That’s right. So trio’s a national incubator to spread this hybrid college approach. And of course the question, well, what, what is hybrid college? It’s a model that, that works to combine, you know, technology driven, personalized learning with the human touch that I think is critical to real teaching and learning. And it, and specifically it has two core pieces online project based courses and then in person coaching and support. So to begin with, you know, first you have this curriculum, we are partnered trio is partnered in particular with Southern New Hampshire university. And that de dates back to 2012 when with some funding from next generation learning challenges and also from the gates foundation, S N H U took kind of a moonshot on building a really a fundamentally different type of college program that was aimed at being much more affordable, much more flexible and work relevant.
John Gabrieli (06:15):
That program launched in 2013 called college for America. And it was the first in the country to be approved by the us department of education to receive federal funding under the department’s new direct assessment provision, totally independent from the traditional credit hour structure with this competency based framework. And we can get more into that later too. The curriculum is really powerful, but it’s also only the first half of the story. Second piece, as I mentioned, is this in person coaching and support. And that happened because almost by coincidence at the same time as SNO was launching this college for America program, there was another school here in Boston match, high school that was facing its own college completion challenges. And specifically they found that, you know, they were matches an award winning national high school with some really impressive outcomes, but they found that they were getting almost 90% of their students into college, but less than half were actually graduating.
John Gabrieli (07:14):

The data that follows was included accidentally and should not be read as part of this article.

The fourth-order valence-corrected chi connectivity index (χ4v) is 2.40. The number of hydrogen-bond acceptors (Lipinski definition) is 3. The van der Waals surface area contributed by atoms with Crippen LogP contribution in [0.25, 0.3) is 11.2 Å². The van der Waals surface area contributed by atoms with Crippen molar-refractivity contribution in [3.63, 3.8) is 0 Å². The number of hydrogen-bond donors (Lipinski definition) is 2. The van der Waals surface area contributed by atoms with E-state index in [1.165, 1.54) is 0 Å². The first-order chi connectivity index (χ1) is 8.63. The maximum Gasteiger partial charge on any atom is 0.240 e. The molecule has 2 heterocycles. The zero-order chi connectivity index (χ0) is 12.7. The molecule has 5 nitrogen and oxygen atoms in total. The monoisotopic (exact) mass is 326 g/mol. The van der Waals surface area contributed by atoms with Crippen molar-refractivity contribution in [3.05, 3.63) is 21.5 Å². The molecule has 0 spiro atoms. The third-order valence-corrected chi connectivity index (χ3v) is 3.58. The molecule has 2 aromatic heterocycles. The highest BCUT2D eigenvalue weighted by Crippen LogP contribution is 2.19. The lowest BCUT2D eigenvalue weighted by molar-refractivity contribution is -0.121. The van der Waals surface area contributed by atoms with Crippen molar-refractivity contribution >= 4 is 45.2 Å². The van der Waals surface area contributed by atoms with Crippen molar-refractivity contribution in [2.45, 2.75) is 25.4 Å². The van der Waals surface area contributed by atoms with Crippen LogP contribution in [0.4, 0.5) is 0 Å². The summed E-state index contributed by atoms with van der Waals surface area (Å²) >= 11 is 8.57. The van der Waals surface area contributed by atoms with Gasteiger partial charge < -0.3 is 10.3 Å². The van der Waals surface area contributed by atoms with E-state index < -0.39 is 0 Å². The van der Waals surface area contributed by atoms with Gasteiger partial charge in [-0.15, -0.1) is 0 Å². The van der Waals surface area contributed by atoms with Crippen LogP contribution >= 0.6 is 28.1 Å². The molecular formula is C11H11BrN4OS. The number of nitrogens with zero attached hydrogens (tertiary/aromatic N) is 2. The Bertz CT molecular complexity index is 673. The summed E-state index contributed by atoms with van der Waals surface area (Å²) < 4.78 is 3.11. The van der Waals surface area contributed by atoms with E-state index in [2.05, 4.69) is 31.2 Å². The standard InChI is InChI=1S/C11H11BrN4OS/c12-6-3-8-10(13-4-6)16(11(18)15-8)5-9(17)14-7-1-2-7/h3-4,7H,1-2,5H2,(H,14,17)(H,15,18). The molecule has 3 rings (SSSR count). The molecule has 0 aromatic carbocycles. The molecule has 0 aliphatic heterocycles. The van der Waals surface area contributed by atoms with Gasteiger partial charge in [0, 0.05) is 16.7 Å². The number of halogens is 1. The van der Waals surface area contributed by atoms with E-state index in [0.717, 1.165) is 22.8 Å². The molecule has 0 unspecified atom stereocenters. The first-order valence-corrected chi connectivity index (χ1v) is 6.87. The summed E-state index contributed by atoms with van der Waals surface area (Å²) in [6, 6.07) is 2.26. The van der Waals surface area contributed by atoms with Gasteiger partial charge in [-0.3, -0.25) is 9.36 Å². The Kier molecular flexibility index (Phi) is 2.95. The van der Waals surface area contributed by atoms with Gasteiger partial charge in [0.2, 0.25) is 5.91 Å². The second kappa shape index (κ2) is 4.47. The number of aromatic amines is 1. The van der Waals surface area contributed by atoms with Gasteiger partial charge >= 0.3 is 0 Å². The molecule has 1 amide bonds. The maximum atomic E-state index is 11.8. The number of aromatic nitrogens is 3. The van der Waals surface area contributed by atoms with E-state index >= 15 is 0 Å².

And those students were leaving with debt. And oftentimes, you know, obviously without a degree. And so they had a, a long time history teacher there named Bob hill who went out to talk to students and to try to understand what the challenge was. And Bob came back and said to the team there, the problem’s not our students, they have what it takes to succeed. The problem is a system that was not built for them to succeed. And Matt started, you know, and what he meant by that. It’s too expensive. It’s not flexible enough. There’s not enough support. A lot of students were experiencing culture shock or were, you know, on campuses where they were not well represented. And so Matt started casting around and saying, what are the most innovative options out there? Cuz we made this promise to our students to get them a better future.
John Gabrieli (07:58):
We have to deliver on that promise. And it was in that context that Bob heard about this new program college for America. And he reached out and said, Hey, could we partner with you, we’ll get access to your curriculum. And I’ll coach we, I, in this case and started out with just Bob we’ll, coach our students through to success, helping them with their FAFSA, transferring credits, completing projects, you know, staying on track and just overcoming a lot of the life barriers that when he talked to students, we’ getting in the way, whether it’s childcare transportation, mm-hmm employment. It started out with Bob and eight of his former students in a Panera bread here in Boston. Awesome. And fast forward seven years from 2014 duets now helped 400 students earn their degree. Their students fully reflect the growing diversity of America’s students. More than a quarter.
John Gabrieli (08:49):
Our parents two thirds are PE eligible. 90% are students of color. Median age is 27. Most are working full time. And many have also run into some of those same barriers that I was talking about that many face in the American higher education system, which is to say that almost 70% have attended at least one institution of higher education and not completed a degree they’ve dropped out a third, have attempted at least twice at different institutions of higher education and not graduated. And yet duet has helped now hundreds of those students complete their degree and find a path in the middle class, cuz it’s not just about degrees for degrees sake. Through duet also provides career coaching and counseling services that have helped their average student see an income increase of more than $15,000. And so duet was one of the pioneers of what is now this growing hybrid college movement, including sites as well like Peloton U and Texas and rivet school and the bay area that have achieved really breakthrough results. And as we started to see these results and how transformative this new model was for students, that’s when I left Southern New Hampshire university in 2020 to help found trio to help grow and scale this model so that not just some students, but all students could have access to this model for a high quality education.